• Assume you’re being recorded. Anything you say or do in a Zoom meeting can be recorded. It can be captured officially by a host, an administrator, or another participant, or just grabbed by someone with screencasting software or even a smartphone. The solution? Turn off your camera and mic whenever possible.
  • Mind your background. If you need to have your camera turned on, Zoom lets you choose a photo as the background for your video. You can pick one from your hard drive or use one supplied by Zoom. That can be important because the books on a shelf, posters, or other items in your living space can reveal information that you might not want to share with some of your co-workers or clients. And those images of your bedroom may not disappear when the conference is over; they can be stored for months or even years, and shared with people you’ve never met.
  • Safeguard meeting information. Don’t share the password or links to any meeting you’ve been invited to. That can help to prevent Zoombombing, which is when bad actors gain access to a meeting and disrupt it.
  • Use outside privacy tools. If you’re hosting a meeting and decide to create a videoconferencing account, use a dedicated “burner” email that you don’t use for anything else, or at least for important functions such as banking, healthcare, and social media accounts. It’s also smart to use a highly rated password manager with the platform’s password function. That can help keep your meetings secure from a Zoombombing intrusion.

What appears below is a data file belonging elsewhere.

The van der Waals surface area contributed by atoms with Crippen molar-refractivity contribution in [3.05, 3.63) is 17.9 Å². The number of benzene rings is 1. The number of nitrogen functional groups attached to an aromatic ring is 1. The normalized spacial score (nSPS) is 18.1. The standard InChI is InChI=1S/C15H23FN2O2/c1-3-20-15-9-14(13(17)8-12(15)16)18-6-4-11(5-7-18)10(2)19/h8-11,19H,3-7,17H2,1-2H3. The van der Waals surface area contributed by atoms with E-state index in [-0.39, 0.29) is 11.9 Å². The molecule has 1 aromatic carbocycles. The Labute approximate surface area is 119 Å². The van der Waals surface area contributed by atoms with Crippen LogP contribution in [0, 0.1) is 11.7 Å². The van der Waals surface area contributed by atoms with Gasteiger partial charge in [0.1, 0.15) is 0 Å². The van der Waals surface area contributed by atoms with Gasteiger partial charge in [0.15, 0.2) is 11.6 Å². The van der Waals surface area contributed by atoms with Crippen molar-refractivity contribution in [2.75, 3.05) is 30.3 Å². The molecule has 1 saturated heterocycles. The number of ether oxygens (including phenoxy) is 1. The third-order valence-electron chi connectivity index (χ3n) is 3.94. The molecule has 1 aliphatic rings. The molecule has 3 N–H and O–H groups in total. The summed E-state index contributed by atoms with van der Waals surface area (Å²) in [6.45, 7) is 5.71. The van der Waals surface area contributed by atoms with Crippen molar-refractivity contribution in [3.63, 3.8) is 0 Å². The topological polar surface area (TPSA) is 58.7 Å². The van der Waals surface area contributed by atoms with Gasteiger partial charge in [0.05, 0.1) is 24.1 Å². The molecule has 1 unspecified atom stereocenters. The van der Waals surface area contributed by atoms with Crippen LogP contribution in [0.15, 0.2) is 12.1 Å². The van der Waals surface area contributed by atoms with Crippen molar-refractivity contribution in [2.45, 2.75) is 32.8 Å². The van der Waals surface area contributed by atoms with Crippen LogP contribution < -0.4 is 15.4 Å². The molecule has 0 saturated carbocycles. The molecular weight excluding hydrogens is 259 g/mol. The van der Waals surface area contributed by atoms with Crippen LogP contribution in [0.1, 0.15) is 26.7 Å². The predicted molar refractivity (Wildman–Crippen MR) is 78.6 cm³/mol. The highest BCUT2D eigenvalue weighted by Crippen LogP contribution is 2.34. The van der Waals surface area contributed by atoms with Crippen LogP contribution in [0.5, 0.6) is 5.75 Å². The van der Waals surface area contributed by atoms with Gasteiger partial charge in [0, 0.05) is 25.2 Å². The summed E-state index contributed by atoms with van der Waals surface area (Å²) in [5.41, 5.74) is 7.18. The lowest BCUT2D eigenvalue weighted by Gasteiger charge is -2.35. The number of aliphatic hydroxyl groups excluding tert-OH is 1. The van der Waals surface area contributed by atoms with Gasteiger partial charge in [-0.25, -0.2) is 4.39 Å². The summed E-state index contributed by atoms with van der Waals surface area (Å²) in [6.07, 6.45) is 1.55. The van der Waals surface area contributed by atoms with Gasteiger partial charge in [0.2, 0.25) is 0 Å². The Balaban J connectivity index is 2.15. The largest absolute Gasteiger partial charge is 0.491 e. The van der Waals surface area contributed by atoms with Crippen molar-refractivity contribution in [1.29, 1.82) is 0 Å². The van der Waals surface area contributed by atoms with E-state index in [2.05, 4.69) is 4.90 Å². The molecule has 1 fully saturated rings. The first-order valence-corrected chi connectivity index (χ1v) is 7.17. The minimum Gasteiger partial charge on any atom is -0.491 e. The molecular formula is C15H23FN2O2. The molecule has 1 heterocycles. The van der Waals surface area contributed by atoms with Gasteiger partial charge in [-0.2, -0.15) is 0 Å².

• Just make a regular phone call. Many meetings simply don’t need video. When that’s the case, pick up the phone to talk to a colleague or loop a small group into an old-fashioned conference call.

Allen St. John

I believe that technology has the power to change our lives—for better or for worse. That's why I’ve spent my life reporting and writing about it for outlets of all sorts, from newspapers (such as the Wall Street Journal and the New York Times) to magazines (Popular Mechanics and Rolling Stone) and even my own books ("Newton’s Football" and "Clapton’s Guitar"). For me, there's no better way to spend a day than talking to a bunch of experts about an important subject and then writing a story that'll help others be smarter and better informed.